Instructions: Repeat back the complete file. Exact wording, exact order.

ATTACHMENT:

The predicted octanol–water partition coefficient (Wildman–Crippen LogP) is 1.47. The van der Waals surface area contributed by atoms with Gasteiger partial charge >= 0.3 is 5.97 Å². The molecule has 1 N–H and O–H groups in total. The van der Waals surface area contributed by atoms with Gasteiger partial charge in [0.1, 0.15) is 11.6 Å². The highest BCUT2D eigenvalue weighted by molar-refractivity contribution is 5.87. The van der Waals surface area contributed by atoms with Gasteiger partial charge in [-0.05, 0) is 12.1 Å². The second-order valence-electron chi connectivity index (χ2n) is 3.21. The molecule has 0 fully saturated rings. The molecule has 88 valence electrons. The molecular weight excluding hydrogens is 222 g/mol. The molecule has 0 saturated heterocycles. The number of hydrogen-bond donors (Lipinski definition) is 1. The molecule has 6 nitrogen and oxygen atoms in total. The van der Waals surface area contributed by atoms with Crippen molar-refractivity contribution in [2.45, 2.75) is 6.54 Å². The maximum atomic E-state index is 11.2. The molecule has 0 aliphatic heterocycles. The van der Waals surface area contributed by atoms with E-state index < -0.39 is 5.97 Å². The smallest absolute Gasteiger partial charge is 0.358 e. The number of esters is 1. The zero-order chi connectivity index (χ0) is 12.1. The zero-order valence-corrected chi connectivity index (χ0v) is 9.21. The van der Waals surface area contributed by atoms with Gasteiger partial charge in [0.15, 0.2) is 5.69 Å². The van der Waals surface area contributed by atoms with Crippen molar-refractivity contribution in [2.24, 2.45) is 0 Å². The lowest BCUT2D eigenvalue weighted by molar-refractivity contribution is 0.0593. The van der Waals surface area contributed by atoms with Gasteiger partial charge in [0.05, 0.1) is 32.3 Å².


The predicted octanol–water partition coefficient (Wildman–Crippen LogP) is 1.47. The van der Waals surface area contributed by atoms with Gasteiger partial charge >= 0.3 is 5.97 Å². The molecule has 1 N–H and O–H groups in total. The van der Waals surface area contributed by atoms with Gasteiger partial charge in [0.1, 0.15) is 11.6 Å². The highest BCUT2D eigenvalue weighted by molar-refractivity contribution is 5.87. The van der Waals surface area contributed by atoms with Gasteiger partial charge in [-0.05, 0) is 12.1 Å². The second-order valence-electron chi connectivity index (χ2n) is 3.21. The molecule has 0 fully saturated rings. The molecule has 88 valence electrons. The molecular weight excluding hydrogens is 222 g/mol. The molecule has 0 saturated heterocycles. The number of hydrogen-bond donors (Lipinski definition) is 1. The molecule has 6 nitrogen and oxygen atoms in total. The van der Waals surface area contributed by atoms with Crippen molar-refractivity contribution in [2.45, 2.75) is 6.54 Å². The maximum atomic E-state index is 11.2. The molecule has 0 aliphatic heterocycles. The van der Waals surface area contributed by atoms with E-state index < -0.39 is 5.97 Å². The smallest absolute Gasteiger partial charge is 0.358 e. The number of esters is 1. The zero-order chi connectivity index (χ0) is 12.1. The zero-order valence-corrected chi connectivity index (χ0v) is 9.21. The van der Waals surface area contributed by atoms with Gasteiger partial charge in [0.15, 0.2) is 5.69 Å². The van der Waals surface area contributed by atoms with Crippen molar-refractivity contribution in [2.24, 2.45) is 0 Å². The lowest BCUT2D eigenvalue weighted by molar-refractivity contribution is 0.0593. The van der Waals surface area contributed by atoms with Gasteiger partial charge in [0.05, 0.1) is 32.3 Å².